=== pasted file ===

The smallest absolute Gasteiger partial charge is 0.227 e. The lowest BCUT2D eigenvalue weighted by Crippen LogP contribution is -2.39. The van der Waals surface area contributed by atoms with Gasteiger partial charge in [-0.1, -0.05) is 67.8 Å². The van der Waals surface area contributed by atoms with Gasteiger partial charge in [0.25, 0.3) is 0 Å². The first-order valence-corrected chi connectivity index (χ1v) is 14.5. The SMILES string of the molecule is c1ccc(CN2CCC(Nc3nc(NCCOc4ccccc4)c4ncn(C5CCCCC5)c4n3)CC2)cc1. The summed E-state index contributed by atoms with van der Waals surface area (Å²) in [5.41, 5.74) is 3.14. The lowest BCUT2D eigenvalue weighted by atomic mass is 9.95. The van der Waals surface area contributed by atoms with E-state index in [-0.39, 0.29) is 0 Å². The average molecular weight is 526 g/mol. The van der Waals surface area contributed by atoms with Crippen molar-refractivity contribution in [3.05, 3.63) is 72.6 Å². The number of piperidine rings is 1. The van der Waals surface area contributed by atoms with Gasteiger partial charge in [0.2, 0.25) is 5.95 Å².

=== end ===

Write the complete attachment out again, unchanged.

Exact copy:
The smallest absolute Gasteiger partial charge is 0.227 e. The lowest BCUT2D eigenvalue weighted by Crippen LogP contribution is -2.39. The van der Waals surface area contributed by atoms with Gasteiger partial charge in [-0.1, -0.05) is 67.8 Å². The van der Waals surface area contributed by atoms with Gasteiger partial charge in [0.25, 0.3) is 0 Å². The first-order valence-corrected chi connectivity index (χ1v) is 14.5. The SMILES string of the molecule is c1ccc(CN2CCC(Nc3nc(NCCOc4ccccc4)c4ncn(C5CCCCC5)c4n3)CC2)cc1. The summed E-state index contributed by atoms with van der Waals surface area (Å²) in [5.41, 5.74) is 3.14. The lowest BCUT2D eigenvalue weighted by atomic mass is 9.95. The van der Waals surface area contributed by atoms with E-state index in [-0.39, 0.29) is 0 Å². The average molecular weight is 526 g/mol. The van der Waals surface area contributed by atoms with Crippen molar-refractivity contribution in [3.05, 3.63) is 72.6 Å². The number of piperidine rings is 1. The van der Waals surface area contributed by atoms with Gasteiger partial charge in [0.2, 0.25) is 5.95 Å².